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Bless 'em All

Bless 'em All

Ref: CDG1264

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Humorous songs from World War II
From Flanagan and Allen to Spike Jones and George Formby this classic selection of witty wartime songs shows British humour at its best from the absurdity of ‘Der Fuehrer’s face’ to the inanity of ‘Mr Wu’!
21 tracks 63 min

Price    9.99

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Bless'em all
Humorous Songs from World War II

From Flanagan and Allen to Spike Jones and George Formby this classic selection of witty wartime songs shows British humour at its best from the absurdity - and rudeness - of 'Der Fuerher's face' to the inanity of 'Mr Wu'. There's plenty of sophistication too, though, as well as a whole host of saucy double meanings!

1 Run rabbit, run Flanagan & Allen
2 This is the army, Mr. Jones Ambrose & his Orchestra
3 On the Siegfried line Elsie & Doris Waters
4 Bless 'em all George Formby
5 The Hut Sut Song Freddy Martin Orchestra
6 Deep in the heart of Texas Alvino Ray Orchestra
7 Rum & Coca Cola The Andrews Sisters
8 Move it over Geraldo & his Orchestra
9 Mairzy doats and doazy doats Merry Macs
10 Praise the Lord and pass the ammunition Kay Kyser
11 Roll out the barrel (Beer barrel polka) The Andrews Sisters
12 Der Fuehrer's face Spike Jones
13 Something for the boys Evelyn Dall
14 Fanny is evacuated now Ronald Frankau
15 There's a boy coming home on leave Flanagan & Allen
16 Blackout Bella Douglas Byng
17 Imagine the Maginot line George Formby
18 All over the place Tommy Trinder
19 GI Jive Johnny Mercer
20 Mr. Wu's an air raid warden now George Formby
21 Blitzkrieg baby (You can't bomb me) Fred & Doris Fisher

Cover image: Soldier, The British Army The Advertising Archives

CCL CDG1264
P & C 2012 Classical Communications Ltd
Made in Great Britain


Bless 'Em All
Humorous Songs from World War II

Laughter we are often told is the best medicine. One of the most important ways in which humour helps us cope is that it keeps our daily trials and tribulations in perspective. We find enjoyment and release in laughter and, when we are faced with continuous stress and danger as many of us were in World War II, then the ability to laugh and enjoy ourselves becomes even more essential. The entertainers who kept us amused during those dark days became a vital part of the war effort. We will be recalling many great artists, both home-grown and from America, who were to become family favourites and several, national treasures.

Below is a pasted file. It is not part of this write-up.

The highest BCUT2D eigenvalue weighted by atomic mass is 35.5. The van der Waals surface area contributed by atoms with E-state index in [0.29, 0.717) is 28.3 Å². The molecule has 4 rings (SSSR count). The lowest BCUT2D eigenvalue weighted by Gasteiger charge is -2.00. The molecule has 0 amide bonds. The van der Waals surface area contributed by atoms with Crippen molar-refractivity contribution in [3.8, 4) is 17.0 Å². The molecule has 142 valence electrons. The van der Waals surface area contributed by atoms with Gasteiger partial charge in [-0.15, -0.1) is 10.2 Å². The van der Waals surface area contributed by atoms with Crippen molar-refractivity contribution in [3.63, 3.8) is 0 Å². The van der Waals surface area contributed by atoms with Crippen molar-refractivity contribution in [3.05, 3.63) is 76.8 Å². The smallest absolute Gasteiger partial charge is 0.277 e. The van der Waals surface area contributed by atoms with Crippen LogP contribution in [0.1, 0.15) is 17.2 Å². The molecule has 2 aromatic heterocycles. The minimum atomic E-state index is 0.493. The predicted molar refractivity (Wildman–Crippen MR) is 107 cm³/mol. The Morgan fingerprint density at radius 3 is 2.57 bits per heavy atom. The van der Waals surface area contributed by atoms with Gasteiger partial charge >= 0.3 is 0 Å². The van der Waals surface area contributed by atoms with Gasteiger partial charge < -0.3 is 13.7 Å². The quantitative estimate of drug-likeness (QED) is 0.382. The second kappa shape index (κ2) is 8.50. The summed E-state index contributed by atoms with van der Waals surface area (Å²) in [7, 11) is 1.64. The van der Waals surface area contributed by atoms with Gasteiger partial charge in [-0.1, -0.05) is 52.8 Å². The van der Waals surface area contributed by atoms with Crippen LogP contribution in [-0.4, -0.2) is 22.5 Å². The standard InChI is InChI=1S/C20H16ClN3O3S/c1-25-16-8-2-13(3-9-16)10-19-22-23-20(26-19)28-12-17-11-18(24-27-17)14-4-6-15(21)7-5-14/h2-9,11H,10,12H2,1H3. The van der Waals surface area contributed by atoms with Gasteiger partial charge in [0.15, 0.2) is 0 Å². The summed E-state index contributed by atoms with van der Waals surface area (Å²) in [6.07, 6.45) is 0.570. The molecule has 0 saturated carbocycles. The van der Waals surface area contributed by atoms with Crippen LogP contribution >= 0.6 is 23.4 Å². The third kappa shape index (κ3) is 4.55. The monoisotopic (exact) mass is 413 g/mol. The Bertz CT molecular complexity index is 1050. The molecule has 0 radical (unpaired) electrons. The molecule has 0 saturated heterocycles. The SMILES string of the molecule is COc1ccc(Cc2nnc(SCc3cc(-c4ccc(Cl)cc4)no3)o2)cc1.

Now to two enduring and much-loved partnerships. Bud Flanagan combined a mixture of innocence and shrewdness with a surreal-like wordplay, whilst Chesney Allen played the spruce, educated, polite and tolerant straight man. Elsie and Doris Waters were, actually, sisters and through their alter egos 'Gert and Daisy' established a naturalistic form of humour with characterisations built upon real types of people. '(We're Gonna Hang Out) The Washing on the Siegfried Line' would seem to fit them to a tee.

The radio was our constant companion throughout the War and, apart from the cinema, provided most of our entertainment. It brought into our homes the popular American stars of the time, several of whom we have included here. The ever-cheerful and effervescent Andrews Sisters knew how to strike the right note with such carefree numbers as 'Roll Out the Barrel'. The irreverent Spike Jones contributes 'Der Fuehrer's Face', unsubtle but very funny. We have not forgotten two of the best-known, nonsense songs: 'The Hut Sut Song' and 'Maizy Doats and Doazy Doats'.

Master of the saucy song and the knowing wink, George Formby would sing upbeat, cheeky songs, full of double entendres and silly phrases.


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